To conclude PPT’s “mini-series” on recent documents located by Andrew MacGregor Marshall, we now turn to some important British cables posted at Zen Journalist and which reflect on the mythology surrounding the events leading up to the bloody massacre of students at Thammasat University on 6 October. That mythology is that the king was supportive of the students who rose up against the military regime that had existed since 1958 and which had done so much to restore the monarchy.
As seen in a cable from 1963, the king, just 36 years old and close to the repressive military regime, seems to enjoy showing a “liberal” side to foreign guests. However, his comments on students are telling:
Essentially, he sees student demonstrators as trouble. He is reported as saying that he “told the Thai students he would not allow them to demonstrate here.” The king sees student demonstrators as either paid or manipulated (with echos of how the amart speak of those who vote for pro-Thaksin Shinawatra parties). Indeed, Thai students as the sons and daughters of the elite, do remain reasonably quiescent until about 1972.
Without going into detail (see this excellent documentary), by October 1973, demanding constitutional rule, a student revolution brought down the military government. The king is usually portrayed in a positive light during these events, with the recent hagiography King Bhumibol Adulyadej. A Life’s Work manages to transform the king as supporter of the military regime into a political savior and democrat. It was the opening of palace gates to students fleeing the military’s guns that made the legend of the student-supporting king. But it didn’t take the king and palace long to abandon the students, reflecting the 1963 position, considering them communists or duped by communists. Almost immediately, royalists and the palace began supporting extremist and rightist military groups as they mobilized against the “liberal” forces unleashed by the student uprising. Lese majeste accusations began to mount and trials were held. As Ben Anderson (link opens a PDF) described the mounting fear for royalists and palace as communist forces made gains in neighboring countries,
The stage was set for the 6 October massacre of students by royalist thugs and forces close to the palace such as the Border Patrol Police.
It is from this point that the British cables of 1976 become interesting and enlightening. The first of these is from 9 October 1976 (the link downloads a PDF) when the smell of blood and burned bodies had barely cleared at Thammasat, and British diplomat Malcolm Macdonald met the king and the Embassy reports on the meeting. It is clear that Anderson’s assessment of the king as a rightist is vindicated. He says the students were politicized and intent on overthrow the government and “the establishment.” We read this as a reference to the ruling class and the monarchy. He claimed they were influenced from “outside” and he feared the links the students had developed with unions and this challenge saw him state that he preferred a military government. The result was that, for some time, he had formed the view that a military government “was inevitable.” He explains that he knew of the coup in advance and had not objected. Thereafter he sets out the path of politics that was to be exactly as his chosen Prime Minister Thanin Kraivixien later expressed it:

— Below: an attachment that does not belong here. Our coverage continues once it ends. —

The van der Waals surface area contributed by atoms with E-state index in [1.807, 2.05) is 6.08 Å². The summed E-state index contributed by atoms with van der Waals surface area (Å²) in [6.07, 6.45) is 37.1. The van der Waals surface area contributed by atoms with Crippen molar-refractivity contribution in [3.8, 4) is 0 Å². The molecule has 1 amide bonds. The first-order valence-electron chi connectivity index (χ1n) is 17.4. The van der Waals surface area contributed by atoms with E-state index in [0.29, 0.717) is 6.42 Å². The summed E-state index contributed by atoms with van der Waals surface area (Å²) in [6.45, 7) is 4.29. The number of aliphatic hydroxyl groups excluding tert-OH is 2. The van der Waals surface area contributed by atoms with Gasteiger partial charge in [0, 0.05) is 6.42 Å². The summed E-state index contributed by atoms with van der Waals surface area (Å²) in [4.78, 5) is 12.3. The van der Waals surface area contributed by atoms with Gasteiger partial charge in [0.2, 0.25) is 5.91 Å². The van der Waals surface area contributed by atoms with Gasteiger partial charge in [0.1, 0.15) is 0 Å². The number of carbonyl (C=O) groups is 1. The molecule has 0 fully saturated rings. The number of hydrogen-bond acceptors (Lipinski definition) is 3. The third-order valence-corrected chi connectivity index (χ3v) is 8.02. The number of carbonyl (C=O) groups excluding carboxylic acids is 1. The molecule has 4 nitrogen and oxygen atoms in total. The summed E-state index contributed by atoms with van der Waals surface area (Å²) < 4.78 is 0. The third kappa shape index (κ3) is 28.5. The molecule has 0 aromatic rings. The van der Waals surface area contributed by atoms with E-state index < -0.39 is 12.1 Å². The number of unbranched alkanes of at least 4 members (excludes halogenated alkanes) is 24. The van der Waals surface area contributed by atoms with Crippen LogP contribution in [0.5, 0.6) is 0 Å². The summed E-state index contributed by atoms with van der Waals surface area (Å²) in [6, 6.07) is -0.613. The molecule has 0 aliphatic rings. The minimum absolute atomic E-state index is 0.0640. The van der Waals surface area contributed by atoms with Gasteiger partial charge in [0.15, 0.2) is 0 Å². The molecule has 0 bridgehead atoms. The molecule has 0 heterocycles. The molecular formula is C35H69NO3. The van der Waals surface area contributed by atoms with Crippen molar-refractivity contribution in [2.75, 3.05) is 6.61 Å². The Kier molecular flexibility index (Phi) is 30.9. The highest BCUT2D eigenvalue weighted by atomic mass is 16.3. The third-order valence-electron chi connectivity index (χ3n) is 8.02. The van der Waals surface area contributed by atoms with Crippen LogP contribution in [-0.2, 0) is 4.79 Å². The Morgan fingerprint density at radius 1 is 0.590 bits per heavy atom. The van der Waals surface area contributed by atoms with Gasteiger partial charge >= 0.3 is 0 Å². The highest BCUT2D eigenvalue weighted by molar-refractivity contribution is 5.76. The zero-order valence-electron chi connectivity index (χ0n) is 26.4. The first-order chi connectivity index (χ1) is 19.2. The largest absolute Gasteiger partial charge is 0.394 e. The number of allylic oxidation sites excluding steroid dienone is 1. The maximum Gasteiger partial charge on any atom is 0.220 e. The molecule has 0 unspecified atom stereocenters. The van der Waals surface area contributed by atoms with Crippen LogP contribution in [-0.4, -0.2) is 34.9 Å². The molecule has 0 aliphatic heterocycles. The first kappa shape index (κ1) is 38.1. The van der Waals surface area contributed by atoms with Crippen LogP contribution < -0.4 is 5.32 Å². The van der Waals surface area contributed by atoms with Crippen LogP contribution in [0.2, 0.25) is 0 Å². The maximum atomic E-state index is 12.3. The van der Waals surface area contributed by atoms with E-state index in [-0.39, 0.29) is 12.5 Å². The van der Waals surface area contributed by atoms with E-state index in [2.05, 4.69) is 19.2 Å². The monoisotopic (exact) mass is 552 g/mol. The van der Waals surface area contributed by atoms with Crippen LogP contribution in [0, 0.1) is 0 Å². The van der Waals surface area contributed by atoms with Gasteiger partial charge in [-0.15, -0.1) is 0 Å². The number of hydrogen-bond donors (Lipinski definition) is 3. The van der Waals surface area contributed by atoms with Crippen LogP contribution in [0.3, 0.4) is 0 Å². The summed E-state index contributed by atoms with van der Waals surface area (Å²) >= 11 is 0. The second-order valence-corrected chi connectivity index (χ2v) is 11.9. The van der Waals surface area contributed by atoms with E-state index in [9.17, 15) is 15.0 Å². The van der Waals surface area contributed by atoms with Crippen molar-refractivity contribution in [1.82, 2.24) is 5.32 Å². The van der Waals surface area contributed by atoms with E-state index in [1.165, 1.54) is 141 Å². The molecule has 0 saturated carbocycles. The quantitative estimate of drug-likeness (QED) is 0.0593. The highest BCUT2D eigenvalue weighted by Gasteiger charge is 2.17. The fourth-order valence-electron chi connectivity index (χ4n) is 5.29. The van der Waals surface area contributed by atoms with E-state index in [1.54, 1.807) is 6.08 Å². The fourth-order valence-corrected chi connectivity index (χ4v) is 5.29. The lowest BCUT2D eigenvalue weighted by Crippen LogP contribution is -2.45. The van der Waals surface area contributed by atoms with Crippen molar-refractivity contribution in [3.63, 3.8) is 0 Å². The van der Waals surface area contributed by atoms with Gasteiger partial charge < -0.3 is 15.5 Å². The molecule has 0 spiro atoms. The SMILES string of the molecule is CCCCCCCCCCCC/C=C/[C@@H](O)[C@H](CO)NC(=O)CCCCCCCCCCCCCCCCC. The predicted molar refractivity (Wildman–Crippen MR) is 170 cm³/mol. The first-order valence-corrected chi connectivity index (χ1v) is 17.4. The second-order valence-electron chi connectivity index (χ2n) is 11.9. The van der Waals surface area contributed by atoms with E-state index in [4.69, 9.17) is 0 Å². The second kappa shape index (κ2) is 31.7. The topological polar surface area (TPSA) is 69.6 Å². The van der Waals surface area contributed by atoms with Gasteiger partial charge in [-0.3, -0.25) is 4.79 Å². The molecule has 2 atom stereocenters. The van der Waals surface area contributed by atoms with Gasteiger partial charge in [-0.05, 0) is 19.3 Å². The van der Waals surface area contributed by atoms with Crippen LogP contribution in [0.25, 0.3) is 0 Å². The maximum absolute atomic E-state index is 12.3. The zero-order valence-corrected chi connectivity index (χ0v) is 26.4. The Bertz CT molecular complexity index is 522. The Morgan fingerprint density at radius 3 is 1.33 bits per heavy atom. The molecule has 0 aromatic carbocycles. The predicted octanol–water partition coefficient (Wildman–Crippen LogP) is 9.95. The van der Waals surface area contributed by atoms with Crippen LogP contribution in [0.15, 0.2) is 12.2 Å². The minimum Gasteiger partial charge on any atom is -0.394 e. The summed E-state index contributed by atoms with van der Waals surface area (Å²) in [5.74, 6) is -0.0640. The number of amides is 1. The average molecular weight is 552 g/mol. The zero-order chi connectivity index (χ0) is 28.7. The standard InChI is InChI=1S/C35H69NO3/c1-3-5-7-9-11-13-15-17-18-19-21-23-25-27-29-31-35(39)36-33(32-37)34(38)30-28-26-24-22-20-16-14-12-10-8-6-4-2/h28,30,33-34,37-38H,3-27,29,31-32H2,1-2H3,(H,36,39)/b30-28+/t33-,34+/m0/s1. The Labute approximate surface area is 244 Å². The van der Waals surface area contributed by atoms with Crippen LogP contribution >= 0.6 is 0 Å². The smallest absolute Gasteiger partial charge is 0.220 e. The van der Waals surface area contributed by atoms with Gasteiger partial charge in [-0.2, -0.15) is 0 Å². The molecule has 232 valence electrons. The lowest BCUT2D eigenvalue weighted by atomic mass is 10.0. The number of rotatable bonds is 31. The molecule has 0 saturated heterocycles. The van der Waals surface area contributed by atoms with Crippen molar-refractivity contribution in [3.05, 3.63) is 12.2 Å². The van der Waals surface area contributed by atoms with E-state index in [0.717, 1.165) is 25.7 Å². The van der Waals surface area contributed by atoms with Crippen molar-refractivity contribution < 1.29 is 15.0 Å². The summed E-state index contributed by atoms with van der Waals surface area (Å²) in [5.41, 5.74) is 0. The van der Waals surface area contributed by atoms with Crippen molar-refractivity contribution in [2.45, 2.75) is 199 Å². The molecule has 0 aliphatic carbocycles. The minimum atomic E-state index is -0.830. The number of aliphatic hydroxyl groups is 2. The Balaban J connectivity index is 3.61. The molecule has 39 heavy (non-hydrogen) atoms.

The next cable is from 13 October 1976, by British Ambassador David Cole. This file is so large that we are unable to load it so the originals will need to be viewed at Zen Journalist, which is often blocked in Thailand (Update: A version is available here).
The cable defends the military. Ambassador Cole makes the claim that the coup was not “premeditated by the military” is contradicted by the king’s statement cited above and by a later claim citing Kukrit Pramoj. His claims that the right-wing groups like the Red Gaur, Village Scouts and Navapol had nothing to do with the military brass appears contrived. However, the prediction that a far right government would be “disastrous for Thailand” seems reasonable. Interestingly, lese majeste is at the heart of the coup justifications, both in repeating the bogus claim that a student looking like the crown prince was theatrically hung by students. Lese majeste is also mentioned in military thinking:
Cole then turns to the role of the king and states: Indeed, from the cable of the 9th, we know that the king did more than acquiesce. Then Cole turns more directly to the palace and its involvement: As in 2006, when the role of the palace was clear, the king and the coup leaders tried to cover his tracks and those of other royals, even when they were obvious. While Cole predicts that the monarchy will be the biggest loser from the coup, this was be but a short-term setback as the king and his propagandists set about rewriting the history of this event.
The third cable is from about a month after the coup. On 5 November 1976, Cole writes about the current political situation. Again, this cable, reporting the Danish Ambassador, shows clear palace involvement, with the king planning for post-coup political arrangements well in advance of the coup: In short, nothing changed all that much for the palace in deciding events in 1976 and in 2006. They were involved and were enthusiastic about being involved.